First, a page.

Cleaning Up Entertainment Commission Is Harder Than You'd Think

Categories: Law & Order
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Earlier this week, Chron columnist C.W. Nevius suggested that the best way to deal with the current standoff between police, nightclubs, and neighbors over nightlife regulation would be to scrap the too-nightlife-friendly Entertainment Commission and create a new one.

"Let the current commission handle promotion of the industry, and create a new group to deal strictly with enforcement," Nevius wrote.

Since the death of a 19-year-old Richmond resident outside Club Suede near Fisherman's Wharf this February, the columnist has been on the front lines of an attack against the Entertainment Commission, which he has called "a total failure." But making nightclub enforcement more effective isn't just a matter of whether or not the commission is free of nightlife ties, as Nevius suggests.

Tougher enforcement would require: 1) a bigger budget for costly suspension hearings, and; 2) another look at the police code that lays down the rules for regulating problem clubs -- laws that will bind whomever is tasked with overseeing those clubs. That, at least, is the perspective of Jim Meko, an Entertainment Commissioner with a long record of criticizing the commission's failings. "It is true that our staff at the Entertainment Commission look for other means to solve problems short of going to a suspension hearing -- and one of the controlling reasons is that a suspension hearing is expensive," Meko said. 

Suspension hearings -- the real teeth of the current Entertainment Commission's enforcement -- require the services of the city attorney's office. And they bill for their time. Want more immediate, tough enforcement? It's going to cost more.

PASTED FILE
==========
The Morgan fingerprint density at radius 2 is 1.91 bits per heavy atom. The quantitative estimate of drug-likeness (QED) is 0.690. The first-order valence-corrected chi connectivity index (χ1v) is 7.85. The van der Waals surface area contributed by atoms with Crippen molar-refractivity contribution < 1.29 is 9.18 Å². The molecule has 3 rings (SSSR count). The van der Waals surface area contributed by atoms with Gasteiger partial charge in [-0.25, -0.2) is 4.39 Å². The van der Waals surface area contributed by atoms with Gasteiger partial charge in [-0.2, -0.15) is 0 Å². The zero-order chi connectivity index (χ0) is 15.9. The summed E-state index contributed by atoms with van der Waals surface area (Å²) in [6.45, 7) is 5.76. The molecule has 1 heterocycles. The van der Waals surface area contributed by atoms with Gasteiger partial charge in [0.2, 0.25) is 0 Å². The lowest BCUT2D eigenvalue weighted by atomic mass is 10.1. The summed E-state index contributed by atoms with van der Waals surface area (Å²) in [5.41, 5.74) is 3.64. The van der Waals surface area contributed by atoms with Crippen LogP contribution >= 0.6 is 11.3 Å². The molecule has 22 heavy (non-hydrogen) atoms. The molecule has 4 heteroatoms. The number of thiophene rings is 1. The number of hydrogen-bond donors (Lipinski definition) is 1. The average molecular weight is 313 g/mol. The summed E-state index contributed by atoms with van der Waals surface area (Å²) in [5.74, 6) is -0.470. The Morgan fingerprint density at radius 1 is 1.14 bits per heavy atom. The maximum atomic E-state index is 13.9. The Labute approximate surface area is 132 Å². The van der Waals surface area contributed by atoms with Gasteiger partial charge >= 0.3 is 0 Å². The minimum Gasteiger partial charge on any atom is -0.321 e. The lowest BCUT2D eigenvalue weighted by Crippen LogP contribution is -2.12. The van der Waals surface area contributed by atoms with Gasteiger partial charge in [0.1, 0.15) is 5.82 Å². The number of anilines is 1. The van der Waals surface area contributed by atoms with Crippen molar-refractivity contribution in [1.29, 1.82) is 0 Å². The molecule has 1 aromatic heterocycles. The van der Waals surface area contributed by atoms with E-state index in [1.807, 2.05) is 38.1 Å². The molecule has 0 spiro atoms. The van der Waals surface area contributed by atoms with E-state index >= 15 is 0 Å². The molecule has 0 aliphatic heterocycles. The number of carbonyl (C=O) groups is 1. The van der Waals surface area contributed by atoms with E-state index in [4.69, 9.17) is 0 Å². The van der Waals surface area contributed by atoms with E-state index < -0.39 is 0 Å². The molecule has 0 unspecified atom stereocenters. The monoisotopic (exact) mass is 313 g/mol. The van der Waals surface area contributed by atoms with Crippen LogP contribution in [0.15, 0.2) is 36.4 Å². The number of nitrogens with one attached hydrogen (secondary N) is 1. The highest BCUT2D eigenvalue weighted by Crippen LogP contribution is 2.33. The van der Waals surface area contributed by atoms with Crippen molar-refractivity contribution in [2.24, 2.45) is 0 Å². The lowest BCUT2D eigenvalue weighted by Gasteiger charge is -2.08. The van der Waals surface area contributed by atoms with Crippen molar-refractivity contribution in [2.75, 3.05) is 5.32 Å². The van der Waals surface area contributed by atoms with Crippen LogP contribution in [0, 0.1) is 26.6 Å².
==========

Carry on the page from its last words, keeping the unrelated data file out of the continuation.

But the bigger problem with Nevius' idea of a brand-new Entertainment Commission, Meko said, is that the procedure for shutting down problem clubs is detailed in the police code. And it's a slow procedure  that gives clubs ample opportunity to clean up their acts.

No matter who is in charge of regulating nightclubs -- the police, the Entertainment Commission, Nevius's  new "apolitical" Entertainment Commission substitute -- that process will be the same, Meko said.

Attend a neighborhood meeting, like the one in North Beach after the Suede shooting, and it's obvious that outraged neighbors don't want to hear about this legal requirement to give clubs due process in addressing their problems. At the February North Beach meeting, one woman asked if Mayor Gavin Newsom could just shut down Club Suede regardless of the law. Wasn't it an emergency? The representative from the city attorney's office had to break it to her gently that she wasn't in favor of asking the mayor to break the law.

 "When the police used to control the permitting, they had to operate under the same kind of rules we did, and the neighbors were just as frustrated with the police as they are with us now," Meko said. He noted that, 10 years ago, one group of neighbors grew so fed up with the police's inability to deal with an out-of-control club on 11th Street that they ended up going to small claims court to address the situation.

When the police did try to take more immediate action against nightclubs, the clubs would appeal their decision and win, which was a costly process for the city.

The nightclub wars in San Francisco are more than a decade old, and the last police- nightclubs-neighbors battle as heated as this one resulted in a shift of permitting powers from the police to the Entertainment Commission. But that hasn't been much of a solution.

If Meko's right, people interested in better nightlife regulation need to look at the root of the issue - -the police code governing problem clubs, and the budget for the costly revocation hearings -- rather than pushing the Entertainment Commission aside to reinvent the wheel again.

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